Italy littered the countries of Europe with their culture and were soon taken over by the cultures of France, England and Holland who emerged due to the export of Italian ideas and scholars. Ultimately the early modern Italy observed a burgeon of new ways of depiction that contravened against earlier ways of seeing and listening. “Anamorphous, metalepsis, dissonance, and infinite regress, among many other devices, were used to shock, disorient, and ultimately overwhelm the senses of the spectator, reader, or listener” (Synder). 1 Now I will move on to the another important part of the Renaissance, intellectualism and its rebirth.

Medieval Classicalism had never been forgotten by the mass of Italian Absolute states and Romanesque ideas still remained in architecture, language and literature before the Renaissance. However this was nothing compared to the revival found in the fourteenth and fifteenth centuries. Originating from such works such as Dante’s ‘Divine Comedy’, Italians began to see themselves as the most natural source of resurgence of the era where they ruled the world accompanied with a persistence to resurrect classicalism. 2 This revival was centred around the education and regrouping of Humanism.

Whereas Atheism was morally based on what was right and wrong, Humanists used to denote Roman concept in ideal suppositions of wisdom and knowledge. By studying classic works this wisdom could be acquired. It told man to work with god and not disown him. The development of Humanism was in the huge search of documents and the teaching of Greek all of which is mainly attributed to the poet Petrarch3and mainly known as the Carolingian Renaissance . These times, as always, were glorified in books buildings and art, such as that of Bruni and his work in assessing the day to day life of the Florentine people in ‘The History of Florence’.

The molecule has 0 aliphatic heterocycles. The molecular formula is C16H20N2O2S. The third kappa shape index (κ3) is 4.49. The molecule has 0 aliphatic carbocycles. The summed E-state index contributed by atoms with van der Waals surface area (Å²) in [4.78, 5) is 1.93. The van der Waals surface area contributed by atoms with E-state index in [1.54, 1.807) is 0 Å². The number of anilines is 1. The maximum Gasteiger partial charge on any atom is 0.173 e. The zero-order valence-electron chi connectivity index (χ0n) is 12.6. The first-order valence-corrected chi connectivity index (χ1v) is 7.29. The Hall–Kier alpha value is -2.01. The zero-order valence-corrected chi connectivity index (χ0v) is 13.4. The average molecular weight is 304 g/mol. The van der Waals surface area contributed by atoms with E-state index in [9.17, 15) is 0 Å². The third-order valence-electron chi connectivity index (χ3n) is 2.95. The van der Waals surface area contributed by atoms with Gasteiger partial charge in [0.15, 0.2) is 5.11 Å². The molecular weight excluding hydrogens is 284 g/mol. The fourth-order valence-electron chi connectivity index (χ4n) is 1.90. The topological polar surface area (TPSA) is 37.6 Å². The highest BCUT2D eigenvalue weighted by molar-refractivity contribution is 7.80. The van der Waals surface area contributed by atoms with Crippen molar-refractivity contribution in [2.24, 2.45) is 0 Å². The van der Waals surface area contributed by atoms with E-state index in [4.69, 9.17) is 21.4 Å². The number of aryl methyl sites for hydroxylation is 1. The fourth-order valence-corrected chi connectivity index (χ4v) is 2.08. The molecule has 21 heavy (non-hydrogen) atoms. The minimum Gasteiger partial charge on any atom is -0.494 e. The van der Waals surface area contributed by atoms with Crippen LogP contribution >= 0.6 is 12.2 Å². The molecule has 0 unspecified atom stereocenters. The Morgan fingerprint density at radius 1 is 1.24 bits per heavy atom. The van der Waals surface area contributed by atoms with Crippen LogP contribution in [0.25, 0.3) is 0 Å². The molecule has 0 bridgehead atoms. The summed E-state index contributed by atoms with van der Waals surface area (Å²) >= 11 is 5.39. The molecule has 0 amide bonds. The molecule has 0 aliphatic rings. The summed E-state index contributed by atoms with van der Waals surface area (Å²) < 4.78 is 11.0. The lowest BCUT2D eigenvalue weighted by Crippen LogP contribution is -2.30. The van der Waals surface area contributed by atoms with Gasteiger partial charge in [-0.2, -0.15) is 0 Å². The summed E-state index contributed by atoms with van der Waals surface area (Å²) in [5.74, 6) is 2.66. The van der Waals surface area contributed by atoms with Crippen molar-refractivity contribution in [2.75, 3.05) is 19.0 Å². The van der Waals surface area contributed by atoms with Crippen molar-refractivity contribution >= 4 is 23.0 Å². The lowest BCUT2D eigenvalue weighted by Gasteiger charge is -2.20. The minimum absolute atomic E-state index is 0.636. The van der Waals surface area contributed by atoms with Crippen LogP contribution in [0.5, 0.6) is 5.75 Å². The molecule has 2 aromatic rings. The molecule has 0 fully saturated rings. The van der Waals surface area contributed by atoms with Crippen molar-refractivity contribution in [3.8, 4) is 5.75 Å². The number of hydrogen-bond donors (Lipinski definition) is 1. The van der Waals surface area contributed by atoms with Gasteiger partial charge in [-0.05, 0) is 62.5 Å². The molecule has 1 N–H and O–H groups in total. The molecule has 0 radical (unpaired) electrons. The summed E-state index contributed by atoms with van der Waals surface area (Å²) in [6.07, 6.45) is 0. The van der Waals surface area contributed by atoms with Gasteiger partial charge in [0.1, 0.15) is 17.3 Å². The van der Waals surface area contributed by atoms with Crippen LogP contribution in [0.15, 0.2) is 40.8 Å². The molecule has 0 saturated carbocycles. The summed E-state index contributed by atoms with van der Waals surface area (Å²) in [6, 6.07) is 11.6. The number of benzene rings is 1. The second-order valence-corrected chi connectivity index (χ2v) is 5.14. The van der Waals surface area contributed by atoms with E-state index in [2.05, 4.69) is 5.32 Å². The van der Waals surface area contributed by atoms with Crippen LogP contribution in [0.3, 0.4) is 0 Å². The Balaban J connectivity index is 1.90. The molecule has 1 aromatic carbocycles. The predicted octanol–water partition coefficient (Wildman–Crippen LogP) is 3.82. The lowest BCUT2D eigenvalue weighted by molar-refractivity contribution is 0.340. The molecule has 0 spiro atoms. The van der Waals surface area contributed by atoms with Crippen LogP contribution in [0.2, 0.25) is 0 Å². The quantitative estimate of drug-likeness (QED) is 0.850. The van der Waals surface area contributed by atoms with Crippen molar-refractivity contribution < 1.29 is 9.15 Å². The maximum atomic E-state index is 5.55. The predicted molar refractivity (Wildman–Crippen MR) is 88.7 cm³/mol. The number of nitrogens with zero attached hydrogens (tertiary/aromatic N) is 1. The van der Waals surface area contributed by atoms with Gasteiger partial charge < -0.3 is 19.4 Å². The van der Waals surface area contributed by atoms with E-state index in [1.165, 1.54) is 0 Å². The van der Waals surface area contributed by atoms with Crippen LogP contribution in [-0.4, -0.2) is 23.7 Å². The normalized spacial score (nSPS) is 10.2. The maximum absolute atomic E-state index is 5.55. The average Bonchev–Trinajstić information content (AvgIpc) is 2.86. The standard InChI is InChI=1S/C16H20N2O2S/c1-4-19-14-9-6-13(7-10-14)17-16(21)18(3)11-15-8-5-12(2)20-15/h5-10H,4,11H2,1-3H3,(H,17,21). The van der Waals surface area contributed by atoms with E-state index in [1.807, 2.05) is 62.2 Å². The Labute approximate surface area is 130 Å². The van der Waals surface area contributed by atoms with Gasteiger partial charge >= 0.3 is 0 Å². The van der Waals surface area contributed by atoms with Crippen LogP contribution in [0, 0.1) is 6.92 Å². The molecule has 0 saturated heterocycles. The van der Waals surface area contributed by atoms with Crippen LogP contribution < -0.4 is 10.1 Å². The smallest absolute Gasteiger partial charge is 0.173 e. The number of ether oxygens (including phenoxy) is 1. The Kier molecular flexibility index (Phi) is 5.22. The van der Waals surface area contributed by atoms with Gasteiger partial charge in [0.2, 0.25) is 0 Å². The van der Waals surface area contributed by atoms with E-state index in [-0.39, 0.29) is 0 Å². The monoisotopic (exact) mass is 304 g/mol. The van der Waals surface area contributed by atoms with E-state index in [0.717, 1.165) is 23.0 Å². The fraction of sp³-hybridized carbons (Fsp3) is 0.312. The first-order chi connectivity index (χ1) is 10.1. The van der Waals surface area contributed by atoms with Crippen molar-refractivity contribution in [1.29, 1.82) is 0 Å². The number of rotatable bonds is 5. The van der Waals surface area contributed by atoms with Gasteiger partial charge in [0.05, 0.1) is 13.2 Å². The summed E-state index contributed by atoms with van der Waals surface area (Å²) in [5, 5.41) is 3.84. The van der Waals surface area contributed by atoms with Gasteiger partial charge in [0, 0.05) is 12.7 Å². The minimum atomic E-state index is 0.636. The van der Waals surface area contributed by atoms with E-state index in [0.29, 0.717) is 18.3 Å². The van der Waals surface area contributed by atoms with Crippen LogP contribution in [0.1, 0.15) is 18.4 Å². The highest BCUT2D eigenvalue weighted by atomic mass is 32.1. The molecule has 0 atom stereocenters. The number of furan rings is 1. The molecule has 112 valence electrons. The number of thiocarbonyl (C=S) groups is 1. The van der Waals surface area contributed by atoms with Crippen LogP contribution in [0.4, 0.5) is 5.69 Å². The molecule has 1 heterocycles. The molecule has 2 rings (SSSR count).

The Universal Man was a bi-product of the search of Humanism. He who was a Universal man would be of all the sciences. The gentry folk of the period would strive to have wisdom and become virtuous so they would be a rounded individual and in turn would become famous. As before fame was usually graced upon the deceased, the rich individuals and families wanted to show everyone that they were important; often going to the extremes of producing artworks and medals of themselves to be circulated. “Having heard the whispers of imagination and desire from those who praised the artists and scholars they searched for their own following” (Hale)